“Our benevolent overlords sure love anything related to control!”
But they better darn sure never catch you waterboarding somebody...especially someone in a turban.
Oh, that's all well and good for the new drill thrawls smarty-pants, but what are you gonna do with the old curmudgeons?
Obviously a SOLUTION is needed, and these cuffs can aid with the final solution to 'those people.'
Because people sporting towels are not the enemy of this government.
Ah, but we DO waterboard terrorists. Which is exactly why they’ll be doing it to the rest of us too.
My brother had that album, Zagger and Evans or some such?
Interstate commerce clause.
I don’t think this design will amount to anything. The modern cuff design has stuck in part because it’s very simple to use, and also very durable. When you start adding more moving parts and gadgets, you have more points of failure, and more things can go wrong when you are trying to get these things on an uncooperative person.
Sounds like an inspired and brilliant idea to me.
If your intention is a standard arrest, conventional cuffs are just the ticket.
On the other hand, if you have neutralized a cell of folks that need to be made an example of, parading them around prior to an eventual execution might be beneficial to creating a controllable environment. Nothing like watching your hero contort with Tased energy.
And the 'enemy' (a.k.a. us) can't stage a rescue, because with a push of a button, you can inject your prize with a lethal dose of whatever you like.
Me too, as long as I'm the one holding the control fob.
“The Bondage crowd is salivating right now!”
HA! You beat me to it. Well done!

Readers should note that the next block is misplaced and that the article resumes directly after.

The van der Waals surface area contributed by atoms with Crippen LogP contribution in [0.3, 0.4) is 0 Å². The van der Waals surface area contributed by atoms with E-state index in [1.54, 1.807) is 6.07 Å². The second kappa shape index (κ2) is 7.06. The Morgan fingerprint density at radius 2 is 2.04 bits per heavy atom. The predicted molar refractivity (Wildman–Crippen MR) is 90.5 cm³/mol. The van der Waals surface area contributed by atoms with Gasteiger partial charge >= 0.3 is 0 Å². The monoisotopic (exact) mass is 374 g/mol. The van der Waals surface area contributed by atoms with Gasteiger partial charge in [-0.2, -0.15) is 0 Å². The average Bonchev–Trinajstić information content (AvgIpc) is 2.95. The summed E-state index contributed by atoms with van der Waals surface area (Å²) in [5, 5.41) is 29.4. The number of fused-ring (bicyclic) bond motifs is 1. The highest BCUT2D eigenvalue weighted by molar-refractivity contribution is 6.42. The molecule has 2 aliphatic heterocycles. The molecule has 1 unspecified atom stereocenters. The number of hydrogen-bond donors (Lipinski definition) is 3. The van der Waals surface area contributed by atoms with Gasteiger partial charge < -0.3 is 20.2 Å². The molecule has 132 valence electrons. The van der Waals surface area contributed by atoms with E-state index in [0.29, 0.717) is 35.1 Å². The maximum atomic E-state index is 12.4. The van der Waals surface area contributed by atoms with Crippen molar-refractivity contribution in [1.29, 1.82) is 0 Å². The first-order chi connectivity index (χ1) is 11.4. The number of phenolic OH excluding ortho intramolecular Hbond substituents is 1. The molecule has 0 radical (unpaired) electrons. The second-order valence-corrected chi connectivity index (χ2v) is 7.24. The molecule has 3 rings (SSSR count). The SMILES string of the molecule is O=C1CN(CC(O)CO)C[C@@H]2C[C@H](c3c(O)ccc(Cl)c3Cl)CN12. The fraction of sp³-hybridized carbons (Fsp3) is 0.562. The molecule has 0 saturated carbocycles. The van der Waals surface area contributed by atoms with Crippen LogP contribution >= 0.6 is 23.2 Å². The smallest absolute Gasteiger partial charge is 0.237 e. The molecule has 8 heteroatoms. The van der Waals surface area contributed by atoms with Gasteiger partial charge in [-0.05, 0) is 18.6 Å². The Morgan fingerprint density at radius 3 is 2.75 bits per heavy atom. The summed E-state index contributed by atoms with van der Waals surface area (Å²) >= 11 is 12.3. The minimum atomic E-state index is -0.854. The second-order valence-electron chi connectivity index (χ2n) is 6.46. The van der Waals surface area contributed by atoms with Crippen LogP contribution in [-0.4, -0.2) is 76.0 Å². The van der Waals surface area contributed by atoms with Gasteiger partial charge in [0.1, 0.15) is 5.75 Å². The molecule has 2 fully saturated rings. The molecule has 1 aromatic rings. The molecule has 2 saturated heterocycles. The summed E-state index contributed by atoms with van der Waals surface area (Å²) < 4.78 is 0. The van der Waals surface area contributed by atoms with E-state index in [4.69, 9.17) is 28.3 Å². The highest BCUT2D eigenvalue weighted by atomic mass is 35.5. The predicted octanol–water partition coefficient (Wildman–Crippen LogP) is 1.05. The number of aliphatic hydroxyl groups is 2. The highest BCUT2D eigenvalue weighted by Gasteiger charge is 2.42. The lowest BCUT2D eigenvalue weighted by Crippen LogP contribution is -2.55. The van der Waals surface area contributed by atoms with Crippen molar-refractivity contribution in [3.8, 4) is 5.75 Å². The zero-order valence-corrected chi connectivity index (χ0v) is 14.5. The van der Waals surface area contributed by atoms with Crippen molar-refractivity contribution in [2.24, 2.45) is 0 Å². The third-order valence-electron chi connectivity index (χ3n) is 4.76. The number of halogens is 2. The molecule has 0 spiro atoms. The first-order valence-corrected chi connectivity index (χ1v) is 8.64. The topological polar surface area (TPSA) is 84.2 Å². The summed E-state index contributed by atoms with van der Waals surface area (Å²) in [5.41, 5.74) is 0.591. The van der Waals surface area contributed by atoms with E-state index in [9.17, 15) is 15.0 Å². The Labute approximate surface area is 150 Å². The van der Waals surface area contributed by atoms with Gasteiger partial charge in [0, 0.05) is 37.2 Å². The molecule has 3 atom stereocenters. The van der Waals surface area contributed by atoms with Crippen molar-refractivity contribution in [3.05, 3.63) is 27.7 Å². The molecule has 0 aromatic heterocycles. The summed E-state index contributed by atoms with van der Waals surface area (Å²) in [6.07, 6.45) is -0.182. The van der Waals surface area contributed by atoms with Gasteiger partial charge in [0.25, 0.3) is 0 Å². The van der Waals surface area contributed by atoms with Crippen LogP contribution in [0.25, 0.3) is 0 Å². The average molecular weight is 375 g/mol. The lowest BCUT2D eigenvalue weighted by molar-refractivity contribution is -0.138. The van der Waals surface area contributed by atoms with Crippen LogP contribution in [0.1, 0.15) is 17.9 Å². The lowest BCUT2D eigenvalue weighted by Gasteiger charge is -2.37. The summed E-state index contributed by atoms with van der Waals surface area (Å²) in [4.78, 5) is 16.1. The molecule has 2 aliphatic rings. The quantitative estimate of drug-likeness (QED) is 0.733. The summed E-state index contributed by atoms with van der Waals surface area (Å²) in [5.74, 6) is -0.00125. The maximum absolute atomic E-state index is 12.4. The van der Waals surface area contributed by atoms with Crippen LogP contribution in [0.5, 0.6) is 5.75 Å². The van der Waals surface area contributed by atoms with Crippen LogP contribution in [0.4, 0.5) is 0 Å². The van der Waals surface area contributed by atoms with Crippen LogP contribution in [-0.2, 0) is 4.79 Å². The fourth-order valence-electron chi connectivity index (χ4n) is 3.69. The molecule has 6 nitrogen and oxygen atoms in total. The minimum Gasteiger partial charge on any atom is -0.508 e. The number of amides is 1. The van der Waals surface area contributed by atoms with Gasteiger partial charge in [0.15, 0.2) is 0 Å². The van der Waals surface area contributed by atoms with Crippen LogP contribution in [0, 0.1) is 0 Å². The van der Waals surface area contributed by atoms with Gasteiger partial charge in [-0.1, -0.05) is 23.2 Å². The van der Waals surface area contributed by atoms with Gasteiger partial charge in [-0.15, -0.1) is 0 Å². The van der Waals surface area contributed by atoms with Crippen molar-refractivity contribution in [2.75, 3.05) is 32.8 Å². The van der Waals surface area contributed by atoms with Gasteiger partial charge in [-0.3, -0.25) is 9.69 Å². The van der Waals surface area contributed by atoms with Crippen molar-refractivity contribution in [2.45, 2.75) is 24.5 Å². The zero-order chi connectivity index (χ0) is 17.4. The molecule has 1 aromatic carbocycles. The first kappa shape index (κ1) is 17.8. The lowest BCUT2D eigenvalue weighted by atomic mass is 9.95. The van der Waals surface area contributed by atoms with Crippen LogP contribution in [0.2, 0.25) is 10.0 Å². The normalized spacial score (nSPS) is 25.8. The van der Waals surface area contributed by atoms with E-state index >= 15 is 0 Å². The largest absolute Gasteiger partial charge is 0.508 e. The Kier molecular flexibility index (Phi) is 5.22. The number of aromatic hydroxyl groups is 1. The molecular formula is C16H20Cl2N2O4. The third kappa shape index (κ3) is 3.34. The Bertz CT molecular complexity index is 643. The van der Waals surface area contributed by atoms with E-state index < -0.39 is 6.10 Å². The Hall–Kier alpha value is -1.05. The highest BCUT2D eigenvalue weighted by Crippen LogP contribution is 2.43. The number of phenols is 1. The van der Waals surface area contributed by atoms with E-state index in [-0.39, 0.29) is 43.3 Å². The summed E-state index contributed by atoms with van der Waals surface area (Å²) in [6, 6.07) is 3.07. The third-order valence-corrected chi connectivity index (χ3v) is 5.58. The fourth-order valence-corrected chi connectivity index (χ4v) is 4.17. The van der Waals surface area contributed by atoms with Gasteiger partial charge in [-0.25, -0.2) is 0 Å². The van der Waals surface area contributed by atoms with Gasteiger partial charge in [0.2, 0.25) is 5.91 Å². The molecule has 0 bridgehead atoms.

go to far and your head blows off.
This won’t fly.
The simple comparison is to the shock belt, which was going to be all the rage some years ago. A belt with handcuffs, so if a defendant misbehaved in court, he could be administered a paralyzing electrical jolt by remote control.
Well, this was all well and good, except there was more than one signalling device. The judge had one, the prosecutor had one, and perhaps the bailiff had one. Trouble was that you couldn’t tell which one of them pushed the button.
And there is just enough sadism in the criminal justice system so that if you were given one of these belts, you were likely to be shocked, at least once. And not necessarily for a good reason.
So it was decided that such belts should not be used.
You mean like a Vorta Termination Implant...
Yup, they would love that control over us wouldn't they...
Obviously a SOLUTION is needed, and these cuffs can aid with the final solution to 'those people.'
Oh they will just mandate that any medical procedure for anyone over 50 is to be denied, even if the old geezer pays for it themselves...
Eventually they will lower that age to 30 then have "forced euthanasia"....
Then they can make sure all the young-uns have implants...